Are patents going to impact how doctors treat a patient?

Today Ars Technica reported on a case before the US Supreme Court and how the court is assuming that the usage of scientific data, which has been publish, is a valid patent. This is a pretty scary scenario. What do you mean? Well, the patent is related to how the levels of some chemical impact the dosage of a drug. That’s it. If you have level X in your blood you should have dosage Y. The patent holder created a device to test the level of the chemical in your blood which then suggests a dosage level. The Mayo clinic developed their own test and  have been administering the test on their own without paying anything to the company. The arguments in the court essentially assume that this is a valid patent.

Should this patent be valid though? Seems like something that could be patented. Based on what is considered patentable, this should fall under mathematical formulas. Essentially, this is a matter of correlation and basic regression analysis. During a drug trial you can determine a correlation between the impact of a dosage of a drug on the current level resulting in a lower level of the chemical. This is really how all medicine works. If you can reduce costs by creating your own tests and administering it yourself then that’s great. Hospitals should be encouraged to do this if they are large enough.

This is what Doctors do. They read literature about the medicine the condition it’s supposed to impact and what sort of connection there is with the dosage levels and the response rate within the patients. Every doctor has to use a test to determine the level of a chemical or some condition. This can be the pulse (irregular heartbeats), blood pressure (pressure cuffs), blood sugar (A1 test) and the list goes on. In each case the doctor is able to assign a proper dosage prescription based on the study of patients. If a doctor was required to pay a licensing fee for each and every case of this our currently exorbitant costs of health care will seem cheap. Like when we used to complain about $1.50/gallon for gas.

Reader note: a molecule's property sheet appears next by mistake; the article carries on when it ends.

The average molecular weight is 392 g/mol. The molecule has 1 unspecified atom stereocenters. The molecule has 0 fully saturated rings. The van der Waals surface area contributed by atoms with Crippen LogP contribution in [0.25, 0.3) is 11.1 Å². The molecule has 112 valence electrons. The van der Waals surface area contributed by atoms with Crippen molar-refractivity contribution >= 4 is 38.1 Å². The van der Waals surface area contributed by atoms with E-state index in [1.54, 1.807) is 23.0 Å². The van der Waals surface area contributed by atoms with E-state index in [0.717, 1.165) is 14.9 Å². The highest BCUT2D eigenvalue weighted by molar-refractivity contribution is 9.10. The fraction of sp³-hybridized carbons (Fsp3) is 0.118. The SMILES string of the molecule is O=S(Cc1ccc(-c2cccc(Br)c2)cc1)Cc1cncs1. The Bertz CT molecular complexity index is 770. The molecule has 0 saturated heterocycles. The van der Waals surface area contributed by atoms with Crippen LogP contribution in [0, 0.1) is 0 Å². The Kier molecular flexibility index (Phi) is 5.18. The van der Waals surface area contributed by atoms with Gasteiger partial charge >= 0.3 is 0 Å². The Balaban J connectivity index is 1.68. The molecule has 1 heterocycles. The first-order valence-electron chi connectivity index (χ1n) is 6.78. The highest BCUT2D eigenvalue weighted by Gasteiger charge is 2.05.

The other problem with patenting something like this is that it’s likely to be highly unenforceable except for when a large institution like the Mayo Clinic. Individual practitioners will be safer than large clinics, but they could be impacted as well. If they are required to use an extremely expensive proprietary testing methodology rather than have the ability to use any testing method it will drive up prices and may put doctors out of business.

If the court rules on this as if these types of patents are valid, we will need to push to have patent law changed again. The last change moved things in general, in the right direction but a lot more work needs to be done.

Ethics in Science III

I’ve been doing a series on Ethics in science, part one, part two, because there’s been a lot of public issues in the UK about the behavior of scientists. Any suggestions, or laws put into affect would have far reaching impacts. As any scientist in the UK would be required to follow them and any scientist that wishes to publish in a journal headquartered there. I believe Nature is. Nature is THE journal to get published in.

There are some different suggestions on what should be done, including ethics review boards and independent verification of results. The UK’s investigation of fraud led to this result:

In the same way that there is an external regulator overseeing health and safety, we consider that there should be an external regulator overseeing research integrity,” says the committee’s report. “We recommend that the government set out proposals on the scope and powers of such a regulator and consult with the research community and other relevant parties to develop them.